Posts Tagged ‘facebook for children’

Don’t Let your Child be a Weiner Online: 7 Tips to Manage your Child’s Online Behaviors

June 8th, 2011

Call me a Pollyanna, but I am truly shocked about the recent news of congressman Anthony Weiner’s alleged indecent pictures posted on Twitter. If an adult who is a position of power and influence can act that way what can you expect of your hormonal tween?

It certainly gives parents an opportunity to review their ‘online media rules’ with their children. If you are a family that does not have rules in place, now may be the perfect time to mention your concerns and establish media rules for your household.

Wondering if you need media guidelines in your home? Look at what’s considered a norm in our society. There are media policies at work and at school and if you do not have media boundaries in place at home your child may explore areas on the internet and act in ways that you’d expect them not to. Children naturally love to test boundaries, and they will likely do so if there are no clear expectations or consequences.

Here are 7 tips to help your child manage their online behaviors:

1.Discuss with your spouse or parenting partner what your values are around using the internet and social media. Decide together what media is appropriate for your child’s cognitive and emotional developmental level. Every child matures at a different rate, so be aware of what’s appropriate for your child based upon their developmental maturation, not age. Together come up with your family media rules so your child doesn’t end up going from one parent to the other to get what they want.

2.Decide if you will place parental controls on your child’s computer using software such as NetNanny or CyberSitter. You can find reviews for top 10 parental controls here parental control reviews. Or you can access Norton Online Family, which offers free support and online controls for families.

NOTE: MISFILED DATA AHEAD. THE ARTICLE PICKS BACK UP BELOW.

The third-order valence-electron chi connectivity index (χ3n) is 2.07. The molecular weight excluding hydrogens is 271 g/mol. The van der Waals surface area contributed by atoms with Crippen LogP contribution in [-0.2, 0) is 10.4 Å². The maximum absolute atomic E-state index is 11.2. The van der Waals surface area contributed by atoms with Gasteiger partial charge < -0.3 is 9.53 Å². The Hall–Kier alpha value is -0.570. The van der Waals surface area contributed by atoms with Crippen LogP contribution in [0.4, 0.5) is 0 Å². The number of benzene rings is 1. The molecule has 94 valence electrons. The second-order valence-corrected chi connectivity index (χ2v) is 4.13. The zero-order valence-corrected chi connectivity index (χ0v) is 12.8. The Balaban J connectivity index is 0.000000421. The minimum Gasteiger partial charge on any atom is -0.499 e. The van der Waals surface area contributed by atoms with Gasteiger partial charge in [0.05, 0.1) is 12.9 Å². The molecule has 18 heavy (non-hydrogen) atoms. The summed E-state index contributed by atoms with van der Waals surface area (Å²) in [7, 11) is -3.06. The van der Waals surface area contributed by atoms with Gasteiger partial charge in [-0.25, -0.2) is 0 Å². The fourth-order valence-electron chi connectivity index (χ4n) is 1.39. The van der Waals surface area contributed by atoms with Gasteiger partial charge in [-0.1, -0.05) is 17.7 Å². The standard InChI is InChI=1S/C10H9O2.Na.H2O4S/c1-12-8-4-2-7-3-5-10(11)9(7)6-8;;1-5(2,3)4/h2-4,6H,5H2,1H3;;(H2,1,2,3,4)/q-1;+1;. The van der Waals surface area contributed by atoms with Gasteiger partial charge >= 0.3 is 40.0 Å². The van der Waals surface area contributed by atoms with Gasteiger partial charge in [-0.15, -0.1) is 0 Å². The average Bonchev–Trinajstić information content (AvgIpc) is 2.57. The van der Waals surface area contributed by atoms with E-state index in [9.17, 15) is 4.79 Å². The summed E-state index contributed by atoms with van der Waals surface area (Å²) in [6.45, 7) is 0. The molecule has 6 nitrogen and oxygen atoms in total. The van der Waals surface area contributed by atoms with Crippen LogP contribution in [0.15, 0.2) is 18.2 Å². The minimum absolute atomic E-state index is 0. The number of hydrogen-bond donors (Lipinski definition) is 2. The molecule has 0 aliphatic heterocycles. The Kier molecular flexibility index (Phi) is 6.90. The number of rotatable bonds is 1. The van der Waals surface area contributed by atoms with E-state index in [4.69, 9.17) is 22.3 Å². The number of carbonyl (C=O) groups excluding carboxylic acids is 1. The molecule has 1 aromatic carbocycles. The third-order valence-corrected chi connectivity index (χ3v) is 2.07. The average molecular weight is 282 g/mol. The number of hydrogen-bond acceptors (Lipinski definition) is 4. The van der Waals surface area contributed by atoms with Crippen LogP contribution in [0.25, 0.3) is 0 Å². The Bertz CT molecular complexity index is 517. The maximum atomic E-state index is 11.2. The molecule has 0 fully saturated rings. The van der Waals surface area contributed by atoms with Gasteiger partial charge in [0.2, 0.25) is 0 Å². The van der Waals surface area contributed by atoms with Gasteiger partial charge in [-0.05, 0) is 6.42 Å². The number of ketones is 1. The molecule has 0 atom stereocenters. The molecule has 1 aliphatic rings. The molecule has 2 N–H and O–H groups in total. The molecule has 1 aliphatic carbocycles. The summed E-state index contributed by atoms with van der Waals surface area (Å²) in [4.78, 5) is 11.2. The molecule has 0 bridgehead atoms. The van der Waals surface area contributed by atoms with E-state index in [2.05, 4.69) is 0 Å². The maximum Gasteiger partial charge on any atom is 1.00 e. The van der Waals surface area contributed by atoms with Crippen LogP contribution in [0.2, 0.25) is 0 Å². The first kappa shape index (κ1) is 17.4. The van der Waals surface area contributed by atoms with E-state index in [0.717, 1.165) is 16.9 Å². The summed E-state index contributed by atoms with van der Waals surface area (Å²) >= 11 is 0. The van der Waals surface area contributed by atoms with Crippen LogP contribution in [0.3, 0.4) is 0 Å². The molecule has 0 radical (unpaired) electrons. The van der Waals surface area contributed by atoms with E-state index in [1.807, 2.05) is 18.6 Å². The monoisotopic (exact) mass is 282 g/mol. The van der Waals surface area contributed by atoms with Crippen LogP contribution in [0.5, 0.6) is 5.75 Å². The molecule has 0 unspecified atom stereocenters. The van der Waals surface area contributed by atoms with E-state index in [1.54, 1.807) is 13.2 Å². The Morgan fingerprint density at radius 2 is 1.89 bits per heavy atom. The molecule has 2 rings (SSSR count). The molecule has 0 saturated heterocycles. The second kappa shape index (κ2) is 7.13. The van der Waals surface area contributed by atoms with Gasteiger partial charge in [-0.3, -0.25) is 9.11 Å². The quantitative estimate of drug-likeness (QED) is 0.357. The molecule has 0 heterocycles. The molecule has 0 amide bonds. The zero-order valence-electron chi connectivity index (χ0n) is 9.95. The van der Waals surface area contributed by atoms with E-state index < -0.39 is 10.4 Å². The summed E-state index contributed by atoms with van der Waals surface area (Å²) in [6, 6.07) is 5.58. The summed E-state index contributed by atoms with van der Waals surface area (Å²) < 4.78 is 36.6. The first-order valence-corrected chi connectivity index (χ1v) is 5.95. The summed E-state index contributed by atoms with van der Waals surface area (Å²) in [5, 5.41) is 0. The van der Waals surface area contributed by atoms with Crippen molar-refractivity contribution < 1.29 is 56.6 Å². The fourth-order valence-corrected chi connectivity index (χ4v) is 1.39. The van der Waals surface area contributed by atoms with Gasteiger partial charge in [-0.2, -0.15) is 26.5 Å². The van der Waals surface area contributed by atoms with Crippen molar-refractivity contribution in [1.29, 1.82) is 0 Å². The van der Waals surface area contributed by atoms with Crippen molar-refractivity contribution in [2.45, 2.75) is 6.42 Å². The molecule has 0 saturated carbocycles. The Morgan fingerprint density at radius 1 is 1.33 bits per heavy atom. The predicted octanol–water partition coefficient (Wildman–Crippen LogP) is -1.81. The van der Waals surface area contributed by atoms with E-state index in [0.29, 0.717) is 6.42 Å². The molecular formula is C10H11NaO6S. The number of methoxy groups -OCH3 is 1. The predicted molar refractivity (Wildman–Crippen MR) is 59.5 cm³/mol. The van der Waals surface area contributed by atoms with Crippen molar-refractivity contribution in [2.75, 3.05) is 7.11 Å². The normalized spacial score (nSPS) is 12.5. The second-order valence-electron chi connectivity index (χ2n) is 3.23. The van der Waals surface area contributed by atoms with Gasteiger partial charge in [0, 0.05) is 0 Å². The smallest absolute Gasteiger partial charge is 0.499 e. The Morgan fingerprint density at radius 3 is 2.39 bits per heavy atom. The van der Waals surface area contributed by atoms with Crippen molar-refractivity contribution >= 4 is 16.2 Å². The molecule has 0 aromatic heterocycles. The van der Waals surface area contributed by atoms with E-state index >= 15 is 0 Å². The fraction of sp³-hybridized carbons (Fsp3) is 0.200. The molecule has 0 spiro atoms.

3. Limit where your child can use the computer if you are uncertain if they can be trusted online. This may mean that they can only use the computer at the kitchen table or in the family room. Again, depending upon your child’s maturity they may be able to use their computer in their bedroom as they show they are responsible and trustworthy.

4. Write down what your media rules are. If they are able to go on Facebook, Myspace, or Twitter sit down with your child and come up with some rules. Include your expectations about lewd words or images, who they can friend, and expectations around sharing personal information and cyberbullying. Be playful and role play a few of the problems they may encounter and ask them what they might do in that situation, such as a friend posting party pictures, swearing friends or someone writing nasty wall comments. Let them know you are there to support them and are open to helping them solve problems when they come up.

5. Become your child’s followers or friends on whatever social media platform they are using. Tell your child this is part of building trust and let them know your expectations. As they mature you may need less parental support and you may decide to give them more freedom as they show they are trustworthy. Let them know that whatever they post they must feel it would be okay to share with their parents.

6. Use media scandals as an opportunity to discuss with your child how they would handle that situation. What can they learn from Paris Hilton and Kim Kardashian’s sex videos or Charlie Sheen’s behavior? Be open to listening to your child’s thoughts before your jump in with your parental advice.
7. Using a computer is not a “right”. Many children feel they are entitled to use the computer as the desire and some will say they are doing homework as they chat with their friends. Using the computer is not a right, and if a child shows that they cannot not be responsible, then pull in your parenting reigns and limit the time on the computer to just homework time and have them do their homework in a place where you can observe their behaviors. Be clear on what the consequences will be if they violate this rule.

You can teach your child to be responsible by creating clear and consistent rules around  online behaviors. As one of the parents I worked with so eloquently said, “When you are responsible then it may be possible”. Use these 7 tips to help your child become clear on what behavior is acceptable online, so they don’t ever become a Weiner!

Need more support to define your online media rules without a huge argument? We can help! Schedule your Complementary Child Support Consultation here>>